You’ve been camping in the mountains, and you come home tired and disheveled. What you want most is to get into a hot shower and get cleaned up. For most of us this is a real possibility. But for our friends with no roof over their heads — sleeping in doorways, the bushes, or in their cars — there are only library and restaurant restrooms or cold showers at the beach. The most basic part of reintegrating into society is to look essentially like everyone else — neat, clean, and tidy.
An ecumenical Goleta Valley group called HEAL (Health, Empowerment And Love), a member of the Interfaith Initiative, has been working for some years to help meet the needs of the houseless in our community. Through a “Monthly Meet and Greet” at the Goleta Valley Community Center, the group has been providing lunch, clean clothing, and access to services such as the public health nurse and flu shots. In addition, its members have been advocates for very low-income affordable housing and the Safe Overnight Parking program for people living in their cars or RVs.
But it became obvious to the group that a great and primary need for those without a home was for a way to get thoroughly clean. The houseless were the first to state that a way to get physically clean came a close second after the need for a safe place to sleep at night. The ability to move freely in society — go shopping, apply for a job, travel by bus — meant they had to blend in with the people around them.
The breakthrough for HEAL came when some members saw a video of a shower trailer at a San Fernando Rescue Mission child-care center. HEAL immediately recognized that this was the answer for the houseless in Goleta and Isla Vista. They located a two-shower trailer, and Christ Lutheran Church of Goleta, led by its pastor, Rev. Ron Cox, agreed to purchase it with its portion of funds from the sale of the University Religious Center building. HEAL took it on as a project, dubbed it “Showers of Blessing,” and found a donor for a truck to pull it from place to place.
Linda McDaid, a HEAL member, is operations manager for the trailer. She signs people in and provides clean towels and eco-friendly soap. In addition to a shower (five-minute maximum), people can leave their old clothes to be washed, or in some cases dumped, and can choose from an array of clean, gently used garments to complement their newly washed condition. “The goal is to help their self-esteem, their health issues, and their confidence is getting employment, getting on their feet, and being productive in society,” McDaid said. A bonus for her is that as she checks people in for a shower, she gets to talk to them and gets to know them. This is important to their becoming part of the community. McDaid anticipates adding hair cuts in the future to the services offered at the trailer.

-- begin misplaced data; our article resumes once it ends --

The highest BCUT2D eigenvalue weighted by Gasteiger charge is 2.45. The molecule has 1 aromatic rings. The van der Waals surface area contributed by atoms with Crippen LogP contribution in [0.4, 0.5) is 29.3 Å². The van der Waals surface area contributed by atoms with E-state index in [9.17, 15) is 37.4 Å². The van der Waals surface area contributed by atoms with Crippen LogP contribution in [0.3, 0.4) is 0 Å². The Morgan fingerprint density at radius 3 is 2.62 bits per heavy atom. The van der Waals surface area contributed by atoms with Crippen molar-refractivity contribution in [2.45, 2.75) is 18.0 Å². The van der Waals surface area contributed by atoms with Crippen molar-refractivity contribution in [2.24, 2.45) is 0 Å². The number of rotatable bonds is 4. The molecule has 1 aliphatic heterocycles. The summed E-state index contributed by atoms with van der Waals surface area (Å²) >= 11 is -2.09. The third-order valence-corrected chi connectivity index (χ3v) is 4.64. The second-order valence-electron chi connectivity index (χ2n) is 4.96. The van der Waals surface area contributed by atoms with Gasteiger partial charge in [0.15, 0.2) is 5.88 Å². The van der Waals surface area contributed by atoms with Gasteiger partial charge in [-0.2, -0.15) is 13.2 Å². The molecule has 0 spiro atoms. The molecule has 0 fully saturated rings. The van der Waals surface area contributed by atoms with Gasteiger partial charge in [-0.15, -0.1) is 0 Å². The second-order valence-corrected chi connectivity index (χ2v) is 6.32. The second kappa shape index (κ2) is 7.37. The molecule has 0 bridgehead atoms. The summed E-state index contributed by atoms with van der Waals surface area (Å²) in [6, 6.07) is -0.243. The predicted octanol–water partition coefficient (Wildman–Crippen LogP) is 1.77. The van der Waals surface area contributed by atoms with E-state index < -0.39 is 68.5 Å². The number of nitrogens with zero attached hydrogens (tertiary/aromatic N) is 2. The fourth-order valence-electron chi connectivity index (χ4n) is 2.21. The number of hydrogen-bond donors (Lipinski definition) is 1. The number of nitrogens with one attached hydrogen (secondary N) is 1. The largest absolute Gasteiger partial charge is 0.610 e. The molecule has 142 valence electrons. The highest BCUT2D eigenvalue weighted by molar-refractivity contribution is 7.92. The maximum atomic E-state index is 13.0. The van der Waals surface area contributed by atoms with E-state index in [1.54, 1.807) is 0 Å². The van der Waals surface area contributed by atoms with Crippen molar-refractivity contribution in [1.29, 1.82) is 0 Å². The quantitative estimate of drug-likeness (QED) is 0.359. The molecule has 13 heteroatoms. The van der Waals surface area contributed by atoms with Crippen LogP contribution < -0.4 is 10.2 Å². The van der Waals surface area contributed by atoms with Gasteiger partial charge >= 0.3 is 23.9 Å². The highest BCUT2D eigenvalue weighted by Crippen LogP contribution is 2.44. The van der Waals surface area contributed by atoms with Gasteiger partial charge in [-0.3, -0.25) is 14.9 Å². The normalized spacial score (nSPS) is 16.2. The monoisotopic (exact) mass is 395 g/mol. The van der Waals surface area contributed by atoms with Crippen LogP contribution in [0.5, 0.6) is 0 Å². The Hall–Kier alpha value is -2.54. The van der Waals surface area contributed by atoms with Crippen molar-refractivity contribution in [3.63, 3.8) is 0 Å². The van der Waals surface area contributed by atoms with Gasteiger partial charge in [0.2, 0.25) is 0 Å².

The need is there. In the last three weeks, between 11-15 individuals have used the showers each time the trailer has appeared at its three sites in Isla Vista and Goleta. Some of the individuals enjoying the showers said: “How can I thank you? This is an amazing blessing” and “If I am clean, I am happy” and “I feel like a real person for the first time in three months.”
Showers of Blessing is in Isla Vista twice a week — on Mondays at St. Michael’s University Church, 6586 Picasso Road, from 2:30-4:30 p.m.; and on Thursdays at St Mark’s Catholic Church, 6550 Picasso Road, from noon-2 p.m. On the last Monday of the month, it is at the Goleta Valley Community Center, 5679 Hollister Avenue, from 10:30 a.m.-noon. UCSB students volunteer to clean the unit between showers when the Trailer is in Isla Vista, and HEAL members help at Goleta Valley Community Center. The station at the Community Center is on a trial basis at this time, but it received unanimous approval to go ahead from the Goleta City Council.
The work Rev. Cox has done to make the shower trailer happen was recognized by and received thanks from 3rd District Supervisor Doreen Farr, Susan Klein-Rothschild, assistant director of County Public Health, and Mayor Michael Bennett, who was once a firefighter and said he knew all about five-minute showers from his time on the line during backcountry fires, where the men used similar shower trailers.
Of course, this project does not run on good will alone. There are expenses for the water, cleaning supplies, laundry for towels and clothing, and gas and maintenance for the truck. If you would like to help this project, you can make a tax-deductible contribution to IFI-HEAL and send it to Christ Lutheran Church, 6595 Covington Way, Goleta, CA 93117. You may also contact firstname.lastname@example.org or (805) 637-3106